castles in aberdeen & Fife
Aberdeenshire is matchless in the richness of its castle tradition and Scotland's Castle Trail brings together some of the most splendid examples of castellated architecture on a clearly sign-posted tourist trail.
A superb cluster of 13 famous Scottish castles features...
Duff House (1735 - 1742), the magnificanet Baroque mansion built by William Adam for William Duff M.P., Lord Braco and later Earl of Fife, has undergone complete refurbishment as a Country House Gallery operating as an outstation of the National Galleries of Scotland.
The home of the late Captain Hay of Delgatie it has painted ceilings dated 1592 and 1597. The turnpike stair of 97 treads measures over five feet in width.
The five towers of Fyvie Castle enshrine five centuries of Scottish history, each being named after the five families who owned the castle. The oldest part dates from the 13th century and is probably the grandest example of Scottish Baronial architecture.
This magnificent house stands on the grounds of an ancient castle and is steeped in history of the great Gordon family. Although grand and luxurious it still has a very 'homely' feel and is surrounded by a beautiful rose garden, lawns and country park, shop, plant sales, tearoom, play area and events.
This castle, now a ruin, was started in the 15th century when the Preston Tower was built. In 1420, the Tower was passed to the Forbes family and after this date, William Forbes, the seventh laird, built a large quadrangular mansion.
Known also as Strathbogie Castle, this glorious ruin stands on the bank of the River Deveron. It is in itself a history lesson in the development of the Scottish castle from the earliest Norman fortress to the palace of the 17th century.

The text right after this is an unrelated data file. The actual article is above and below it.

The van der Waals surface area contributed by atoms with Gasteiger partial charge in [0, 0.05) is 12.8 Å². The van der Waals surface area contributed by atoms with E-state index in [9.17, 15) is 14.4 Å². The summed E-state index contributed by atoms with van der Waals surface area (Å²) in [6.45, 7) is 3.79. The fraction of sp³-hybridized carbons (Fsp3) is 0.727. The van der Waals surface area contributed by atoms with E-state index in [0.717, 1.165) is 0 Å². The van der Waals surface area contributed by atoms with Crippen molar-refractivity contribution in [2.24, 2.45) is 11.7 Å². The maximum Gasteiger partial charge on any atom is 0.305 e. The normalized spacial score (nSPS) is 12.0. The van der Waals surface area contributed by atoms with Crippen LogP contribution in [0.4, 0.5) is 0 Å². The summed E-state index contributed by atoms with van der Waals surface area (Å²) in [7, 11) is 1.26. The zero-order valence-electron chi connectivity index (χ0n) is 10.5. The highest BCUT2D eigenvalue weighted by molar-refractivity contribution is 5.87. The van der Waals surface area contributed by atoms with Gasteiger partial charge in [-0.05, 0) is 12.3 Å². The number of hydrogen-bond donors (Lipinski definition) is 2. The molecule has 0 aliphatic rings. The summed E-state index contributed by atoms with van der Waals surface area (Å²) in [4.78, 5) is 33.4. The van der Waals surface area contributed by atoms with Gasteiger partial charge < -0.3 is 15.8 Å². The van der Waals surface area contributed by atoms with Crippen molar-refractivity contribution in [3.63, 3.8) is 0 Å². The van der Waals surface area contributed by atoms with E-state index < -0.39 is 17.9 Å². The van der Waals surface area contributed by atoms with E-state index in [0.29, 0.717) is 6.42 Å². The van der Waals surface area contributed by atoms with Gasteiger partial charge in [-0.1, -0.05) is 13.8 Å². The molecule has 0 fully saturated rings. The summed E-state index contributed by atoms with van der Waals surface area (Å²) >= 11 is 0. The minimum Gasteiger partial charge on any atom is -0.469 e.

This beautifully restored castle with its star shaped ramparts is set amid spectacular scenery. It dates from 1537 and has seen very turbulent times. It played a prominent part in the Jacobite Risings of 1715 and 1745 and was converted into a barracks for Hanoverian troops in 1748. Its last military use was to house the English Redcoats who had the unpopular task of combating whisky smuggling.
These are the ruins of a 13th century stone courtyard castle which was dismantled after the first Jacobite rising in 1715.
This unusual and attractive mansion house was begun in 1650, and subsequent additions have resulted in a house built around a central courtyard. The House is a fine example of a Scottish family home and is regarded by many as one of the National Trust for Scotland’s hidden gems
Not part of the official Castle Trail but another NTS property well worth a visit. The original 13th century keep has an adjoining Jacobean mansion house and additions made by Victorian lairds. There are woodland trails and a garden of historic roses in the grounds.
Not officially part of the Castle Trail, Crathes Castle near Banchory is justly famous not just for the building itself, but for its spectacular gardens and unusual topiary. Crathes is in the care of the National Trust for Scotland (NTS).
This fairytale castle is an example of the best of Scottish Baronial architecture. It was built by William Forbes in 1626. Rumour has it that Disney's famous castle was modelled on it!
Built between 1575 and 1636 by the 6th laird, Michael Fraser, this magnificent building contains an array of historic furnishings, paintings and embroidery. The castle is set in extensive parkland.
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